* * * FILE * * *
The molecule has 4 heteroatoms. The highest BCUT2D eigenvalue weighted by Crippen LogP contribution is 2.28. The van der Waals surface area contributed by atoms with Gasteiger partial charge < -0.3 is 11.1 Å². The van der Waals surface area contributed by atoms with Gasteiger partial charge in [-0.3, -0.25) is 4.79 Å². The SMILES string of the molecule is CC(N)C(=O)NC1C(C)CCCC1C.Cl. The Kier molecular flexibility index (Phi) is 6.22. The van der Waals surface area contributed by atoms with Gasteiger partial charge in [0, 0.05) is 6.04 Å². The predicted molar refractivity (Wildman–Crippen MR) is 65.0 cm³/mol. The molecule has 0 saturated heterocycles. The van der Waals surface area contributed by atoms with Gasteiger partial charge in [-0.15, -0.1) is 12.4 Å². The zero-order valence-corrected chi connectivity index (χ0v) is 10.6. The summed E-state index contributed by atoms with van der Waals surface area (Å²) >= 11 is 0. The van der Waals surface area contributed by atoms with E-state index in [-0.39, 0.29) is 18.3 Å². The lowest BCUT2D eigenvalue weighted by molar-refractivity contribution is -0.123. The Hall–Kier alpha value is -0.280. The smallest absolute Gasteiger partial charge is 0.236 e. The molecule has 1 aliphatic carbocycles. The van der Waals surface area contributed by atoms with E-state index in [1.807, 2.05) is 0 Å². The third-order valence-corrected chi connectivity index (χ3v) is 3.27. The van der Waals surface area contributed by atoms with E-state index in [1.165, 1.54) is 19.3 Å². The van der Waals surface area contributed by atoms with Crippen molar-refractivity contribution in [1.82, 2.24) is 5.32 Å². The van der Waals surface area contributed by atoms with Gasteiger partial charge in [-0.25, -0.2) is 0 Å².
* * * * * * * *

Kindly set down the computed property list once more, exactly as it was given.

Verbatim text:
The molecule has 4 heteroatoms. The highest BCUT2D eigenvalue weighted by Crippen LogP contribution is 2.28. The van der Waals surface area contributed by atoms with Gasteiger partial charge < -0.3 is 11.1 Å². The van der Waals surface area contributed by atoms with Gasteiger partial charge in [-0.3, -0.25) is 4.79 Å². The SMILES string of the molecule is CC(N)C(=O)NC1C(C)CCCC1C.Cl. The Kier molecular flexibility index (Phi) is 6.22. The van der Waals surface area contributed by atoms with Gasteiger partial charge in [0, 0.05) is 6.04 Å². The predicted molar refractivity (Wildman–Crippen MR) is 65.0 cm³/mol. The molecule has 0 saturated heterocycles. The van der Waals surface area contributed by atoms with Gasteiger partial charge in [-0.15, -0.1) is 12.4 Å². The zero-order valence-corrected chi connectivity index (χ0v) is 10.6. The summed E-state index contributed by atoms with van der Waals surface area (Å²) >= 11 is 0. The van der Waals surface area contributed by atoms with E-state index in [-0.39, 0.29) is 18.3 Å². The lowest BCUT2D eigenvalue weighted by molar-refractivity contribution is -0.123. The Hall–Kier alpha value is -0.280. The smallest absolute Gasteiger partial charge is 0.236 e. The molecule has 1 aliphatic carbocycles. The van der Waals surface area contributed by atoms with E-state index in [1.807, 2.05) is 0 Å². The third-order valence-corrected chi connectivity index (χ3v) is 3.27. The van der Waals surface area contributed by atoms with E-state index in [1.165, 1.54) is 19.3 Å². The van der Waals surface area contributed by atoms with Crippen molar-refractivity contribution in [1.82, 2.24) is 5.32 Å². The van der Waals surface area contributed by atoms with Gasteiger partial charge in [-0.25, -0.2) is 0 Å².